80 mM PIPES
1 mM EGTA
1 mM MgCl2
1 mM GTP
6% (v/v) Glycerol
5 mg/mL rhodamine-labeled tubulin


Microtubule polymerization

Removal of tubulin from the -80˚C freezer should only be done if it is to be polymerized immediately.

Required buffers

Procedure

  1. Pre-heat the thermal cycler to 37°C. Ensure that the hot-lid is ON. The hot-lid prevents very small volumes from drying out during polymerization and is essential to ensure polymerization.
  2. Keep in the thermal cycler for 20 minutes.
  3. Add whatever volume of PEM-T appropriate for further experiments. One can use 37°C PEM-T to be extra-careful, however, room temperature PEM-T is fine.
    1. For un-labeled tubulin, add 75 µL of PEM-T to 25 µL of polymerized microtubules.
    2. For rhodamine-labeled tubulin, add 199 µL of PEM-T.
  4. Proceed with experiments, or use the Bio-spin clean-up procedure explained below.

Optional Bio-Spin Column

  1. The Bio-rad Bio-spin 6 columns can be used to get rid of contaminating Pi (inorganic phosphate) or rhodamine dye, or to shear the MTs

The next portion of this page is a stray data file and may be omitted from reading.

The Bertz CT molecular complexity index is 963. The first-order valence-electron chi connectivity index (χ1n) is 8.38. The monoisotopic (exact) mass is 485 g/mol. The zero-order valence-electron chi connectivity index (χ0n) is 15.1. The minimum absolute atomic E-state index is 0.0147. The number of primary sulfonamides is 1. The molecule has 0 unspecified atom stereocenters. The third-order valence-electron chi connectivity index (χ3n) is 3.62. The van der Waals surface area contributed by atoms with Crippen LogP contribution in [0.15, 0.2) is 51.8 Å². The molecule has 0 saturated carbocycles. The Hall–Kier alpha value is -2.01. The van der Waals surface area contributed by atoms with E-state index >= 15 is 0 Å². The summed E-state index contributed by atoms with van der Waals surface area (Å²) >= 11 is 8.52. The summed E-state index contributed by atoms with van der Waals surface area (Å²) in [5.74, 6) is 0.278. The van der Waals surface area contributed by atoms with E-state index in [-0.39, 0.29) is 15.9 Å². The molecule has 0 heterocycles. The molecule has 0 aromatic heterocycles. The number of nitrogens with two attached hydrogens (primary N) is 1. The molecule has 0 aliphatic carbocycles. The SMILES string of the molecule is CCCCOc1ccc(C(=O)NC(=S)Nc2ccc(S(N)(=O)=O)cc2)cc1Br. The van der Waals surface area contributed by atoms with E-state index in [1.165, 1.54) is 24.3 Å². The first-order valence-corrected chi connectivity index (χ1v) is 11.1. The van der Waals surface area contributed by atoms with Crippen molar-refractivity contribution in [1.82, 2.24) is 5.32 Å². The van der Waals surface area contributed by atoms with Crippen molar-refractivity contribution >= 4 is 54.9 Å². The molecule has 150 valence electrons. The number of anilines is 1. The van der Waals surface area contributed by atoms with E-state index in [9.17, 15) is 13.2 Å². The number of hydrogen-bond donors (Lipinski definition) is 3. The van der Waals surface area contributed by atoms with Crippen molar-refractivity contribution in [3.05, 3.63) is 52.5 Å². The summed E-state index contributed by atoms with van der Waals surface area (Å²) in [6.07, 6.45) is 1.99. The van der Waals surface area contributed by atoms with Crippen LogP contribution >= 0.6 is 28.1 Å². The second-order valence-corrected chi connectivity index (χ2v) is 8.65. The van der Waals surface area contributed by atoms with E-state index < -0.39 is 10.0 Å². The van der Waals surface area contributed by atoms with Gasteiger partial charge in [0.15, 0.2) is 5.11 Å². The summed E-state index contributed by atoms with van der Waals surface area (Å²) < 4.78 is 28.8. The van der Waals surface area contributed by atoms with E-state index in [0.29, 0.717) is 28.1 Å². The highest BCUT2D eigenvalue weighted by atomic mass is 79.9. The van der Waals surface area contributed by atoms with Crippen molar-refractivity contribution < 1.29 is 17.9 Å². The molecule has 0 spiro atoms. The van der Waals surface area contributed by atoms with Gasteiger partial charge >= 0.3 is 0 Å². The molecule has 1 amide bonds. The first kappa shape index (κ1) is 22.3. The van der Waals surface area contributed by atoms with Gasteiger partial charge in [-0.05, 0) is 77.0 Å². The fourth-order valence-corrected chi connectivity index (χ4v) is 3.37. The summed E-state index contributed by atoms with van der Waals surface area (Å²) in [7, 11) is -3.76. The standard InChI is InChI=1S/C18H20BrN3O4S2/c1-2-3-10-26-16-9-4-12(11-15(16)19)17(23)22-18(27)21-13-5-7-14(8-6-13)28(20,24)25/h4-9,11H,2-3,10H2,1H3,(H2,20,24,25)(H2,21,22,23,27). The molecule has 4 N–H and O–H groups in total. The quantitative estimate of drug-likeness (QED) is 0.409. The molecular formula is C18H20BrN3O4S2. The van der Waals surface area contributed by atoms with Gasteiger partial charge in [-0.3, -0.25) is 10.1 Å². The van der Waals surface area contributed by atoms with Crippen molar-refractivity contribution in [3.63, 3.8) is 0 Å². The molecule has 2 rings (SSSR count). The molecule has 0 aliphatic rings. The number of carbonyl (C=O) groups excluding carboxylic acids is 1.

• Steve Koch 00:59, 3 May 2009 (EDT): I never confirmed the ability of the spin column to shear the MTs and I was highly skeptical. Getting rid of Pi is useful for malachite green kinesin activity assays.
  2. I re-use the bio-spin 6 column, effectively using a column already blocked with tubulin.
  3. For first preparation of column, I will first block with 200 λ of 2mg / ml (or higher) BSA. Then 500 λ BRB80T, then 100λ of MTs (10 μM), then 4 times 500 λ BRB80T. For an already-used column, I will just do 4 x 500λ BRB80T to equilibrate. Spins are usually in the small fixed-speed table-top centrifuge (Galaxy D?) 30 – 60 seconds.
  4. Load the MTs (<100λ) onto the column, spin for 60 seconds to recover MTs.

Other references

This page was initially prepared based on Koch's Word document notes from Sandia. Ultimately I'd love to have all of them converted to OWW. Until then, I'm manually uploading a few to GoogleDocs. Here's two used to prepare this page:

dgqjkh6p_83dz57zchdView/Edit Document
dgqjkh6p_84fbwgcgf8View/Edit Document